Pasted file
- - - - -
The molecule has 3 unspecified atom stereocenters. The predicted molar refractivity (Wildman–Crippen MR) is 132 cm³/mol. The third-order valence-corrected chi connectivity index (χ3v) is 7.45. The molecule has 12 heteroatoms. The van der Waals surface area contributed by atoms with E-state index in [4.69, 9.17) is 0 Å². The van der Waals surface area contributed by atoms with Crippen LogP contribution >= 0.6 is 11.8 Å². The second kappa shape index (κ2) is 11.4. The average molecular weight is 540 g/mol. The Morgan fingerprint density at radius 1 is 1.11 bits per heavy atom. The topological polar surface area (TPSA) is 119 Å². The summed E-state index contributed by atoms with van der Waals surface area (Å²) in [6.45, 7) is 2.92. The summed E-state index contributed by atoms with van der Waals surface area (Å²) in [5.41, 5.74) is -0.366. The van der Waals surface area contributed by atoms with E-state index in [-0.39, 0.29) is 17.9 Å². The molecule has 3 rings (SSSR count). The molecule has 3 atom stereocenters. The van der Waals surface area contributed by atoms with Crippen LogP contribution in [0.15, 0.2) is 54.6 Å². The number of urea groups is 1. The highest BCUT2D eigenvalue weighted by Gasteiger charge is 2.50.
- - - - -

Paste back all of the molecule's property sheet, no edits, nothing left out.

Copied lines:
The molecule has 3 unspecified atom stereocenters. The predicted molar refractivity (Wildman–Crippen MR) is 132 cm³/mol. The third-order valence-corrected chi connectivity index (χ3v) is 7.45. The molecule has 12 heteroatoms. The van der Waals surface area contributed by atoms with E-state index in [4.69, 9.17) is 0 Å². The van der Waals surface area contributed by atoms with Crippen LogP contribution >= 0.6 is 11.8 Å². The second kappa shape index (κ2) is 11.4. The average molecular weight is 540 g/mol. The Morgan fingerprint density at radius 1 is 1.11 bits per heavy atom. The topological polar surface area (TPSA) is 119 Å². The summed E-state index contributed by atoms with van der Waals surface area (Å²) in [6.45, 7) is 2.92. The summed E-state index contributed by atoms with van der Waals surface area (Å²) in [5.41, 5.74) is -0.366. The van der Waals surface area contributed by atoms with E-state index in [-0.39, 0.29) is 17.9 Å². The molecule has 3 rings (SSSR count). The molecule has 3 atom stereocenters. The van der Waals surface area contributed by atoms with Crippen LogP contribution in [0.15, 0.2) is 54.6 Å². The number of urea groups is 1. The highest BCUT2D eigenvalue weighted by Gasteiger charge is 2.50.